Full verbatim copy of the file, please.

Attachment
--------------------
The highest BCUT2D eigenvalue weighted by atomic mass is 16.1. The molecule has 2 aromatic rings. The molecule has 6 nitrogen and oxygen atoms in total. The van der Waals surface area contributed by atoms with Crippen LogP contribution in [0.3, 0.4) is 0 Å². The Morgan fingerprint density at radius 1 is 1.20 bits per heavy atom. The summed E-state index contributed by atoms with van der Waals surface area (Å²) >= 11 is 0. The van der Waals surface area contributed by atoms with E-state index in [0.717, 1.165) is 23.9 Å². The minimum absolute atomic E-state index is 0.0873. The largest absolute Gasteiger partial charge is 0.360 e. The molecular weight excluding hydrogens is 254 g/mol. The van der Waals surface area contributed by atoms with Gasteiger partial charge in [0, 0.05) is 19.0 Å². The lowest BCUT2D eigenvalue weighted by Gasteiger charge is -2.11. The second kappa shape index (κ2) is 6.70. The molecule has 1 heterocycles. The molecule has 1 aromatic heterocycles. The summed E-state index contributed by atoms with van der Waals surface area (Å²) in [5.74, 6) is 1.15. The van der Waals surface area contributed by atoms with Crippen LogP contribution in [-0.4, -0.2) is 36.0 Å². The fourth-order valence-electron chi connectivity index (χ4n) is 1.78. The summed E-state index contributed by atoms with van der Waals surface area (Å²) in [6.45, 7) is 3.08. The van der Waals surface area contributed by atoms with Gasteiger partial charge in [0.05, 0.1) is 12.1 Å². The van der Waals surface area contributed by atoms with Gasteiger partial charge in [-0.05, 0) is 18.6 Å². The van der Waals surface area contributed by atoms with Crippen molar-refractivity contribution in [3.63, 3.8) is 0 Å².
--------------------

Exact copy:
The highest BCUT2D eigenvalue weighted by atomic mass is 16.1. The molecule has 2 aromatic rings. The molecule has 6 nitrogen and oxygen atoms in total. The van der Waals surface area contributed by atoms with Crippen LogP contribution in [0.3, 0.4) is 0 Å². The Morgan fingerprint density at radius 1 is 1.20 bits per heavy atom. The summed E-state index contributed by atoms with van der Waals surface area (Å²) >= 11 is 0. The van der Waals surface area contributed by atoms with E-state index in [0.717, 1.165) is 23.9 Å². The minimum absolute atomic E-state index is 0.0873. The largest absolute Gasteiger partial charge is 0.360 e. The molecular weight excluding hydrogens is 254 g/mol. The van der Waals surface area contributed by atoms with Gasteiger partial charge in [0, 0.05) is 19.0 Å². The lowest BCUT2D eigenvalue weighted by Gasteiger charge is -2.11. The second kappa shape index (κ2) is 6.70. The molecule has 1 heterocycles. The molecule has 1 aromatic heterocycles. The summed E-state index contributed by atoms with van der Waals surface area (Å²) in [5.74, 6) is 1.15. The van der Waals surface area contributed by atoms with Crippen LogP contribution in [-0.4, -0.2) is 36.0 Å². The fourth-order valence-electron chi connectivity index (χ4n) is 1.78. The summed E-state index contributed by atoms with van der Waals surface area (Å²) in [6.45, 7) is 3.08. The van der Waals surface area contributed by atoms with Gasteiger partial charge in [0.05, 0.1) is 12.1 Å². The van der Waals surface area contributed by atoms with Gasteiger partial charge in [-0.05, 0) is 18.6 Å². The van der Waals surface area contributed by atoms with Crippen molar-refractivity contribution in [3.63, 3.8) is 0 Å².